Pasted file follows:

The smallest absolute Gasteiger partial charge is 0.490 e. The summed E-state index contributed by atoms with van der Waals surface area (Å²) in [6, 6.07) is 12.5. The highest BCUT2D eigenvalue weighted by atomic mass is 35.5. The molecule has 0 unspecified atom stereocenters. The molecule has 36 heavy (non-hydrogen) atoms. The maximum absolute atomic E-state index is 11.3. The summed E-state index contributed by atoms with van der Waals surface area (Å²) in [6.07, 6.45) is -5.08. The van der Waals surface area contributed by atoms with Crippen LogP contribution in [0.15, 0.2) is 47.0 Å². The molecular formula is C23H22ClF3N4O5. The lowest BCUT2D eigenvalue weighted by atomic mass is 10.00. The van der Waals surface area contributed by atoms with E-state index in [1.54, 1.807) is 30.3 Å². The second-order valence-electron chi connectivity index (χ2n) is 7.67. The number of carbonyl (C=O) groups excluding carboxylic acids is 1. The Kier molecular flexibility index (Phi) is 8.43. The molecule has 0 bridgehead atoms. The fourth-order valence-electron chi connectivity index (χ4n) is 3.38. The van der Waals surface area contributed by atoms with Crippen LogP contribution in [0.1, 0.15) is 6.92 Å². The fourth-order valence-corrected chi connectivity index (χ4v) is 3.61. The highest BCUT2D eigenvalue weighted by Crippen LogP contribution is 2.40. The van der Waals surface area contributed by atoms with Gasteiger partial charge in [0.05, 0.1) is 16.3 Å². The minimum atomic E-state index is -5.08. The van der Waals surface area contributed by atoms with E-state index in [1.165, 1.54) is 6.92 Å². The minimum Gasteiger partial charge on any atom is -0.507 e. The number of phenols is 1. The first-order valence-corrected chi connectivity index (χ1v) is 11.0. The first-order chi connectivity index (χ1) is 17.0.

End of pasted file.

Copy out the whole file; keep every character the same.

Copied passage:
The smallest absolute Gasteiger partial charge is 0.490 e. The summed E-state index contributed by atoms with van der Waals surface area (Å²) in [6, 6.07) is 12.5. The highest BCUT2D eigenvalue weighted by atomic mass is 35.5. The molecule has 0 unspecified atom stereocenters. The molecule has 36 heavy (non-hydrogen) atoms. The maximum absolute atomic E-state index is 11.3. The summed E-state index contributed by atoms with van der Waals surface area (Å²) in [6.07, 6.45) is -5.08. The van der Waals surface area contributed by atoms with Crippen LogP contribution in [0.15, 0.2) is 47.0 Å². The molecular formula is C23H22ClF3N4O5. The lowest BCUT2D eigenvalue weighted by atomic mass is 10.00. The van der Waals surface area contributed by atoms with E-state index in [1.54, 1.807) is 30.3 Å². The second-order valence-electron chi connectivity index (χ2n) is 7.67. The number of carbonyl (C=O) groups excluding carboxylic acids is 1. The Kier molecular flexibility index (Phi) is 8.43. The molecule has 0 bridgehead atoms. The fourth-order valence-electron chi connectivity index (χ4n) is 3.38. The van der Waals surface area contributed by atoms with Crippen LogP contribution in [0.1, 0.15) is 6.92 Å². The fourth-order valence-corrected chi connectivity index (χ4v) is 3.61. The highest BCUT2D eigenvalue weighted by Crippen LogP contribution is 2.40. The van der Waals surface area contributed by atoms with Gasteiger partial charge in [0.05, 0.1) is 16.3 Å². The minimum atomic E-state index is -5.08. The van der Waals surface area contributed by atoms with E-state index in [1.165, 1.54) is 6.92 Å². The minimum Gasteiger partial charge on any atom is -0.507 e. The number of phenols is 1. The first-order valence-corrected chi connectivity index (χ1v) is 11.0. The first-order chi connectivity index (χ1) is 17.0.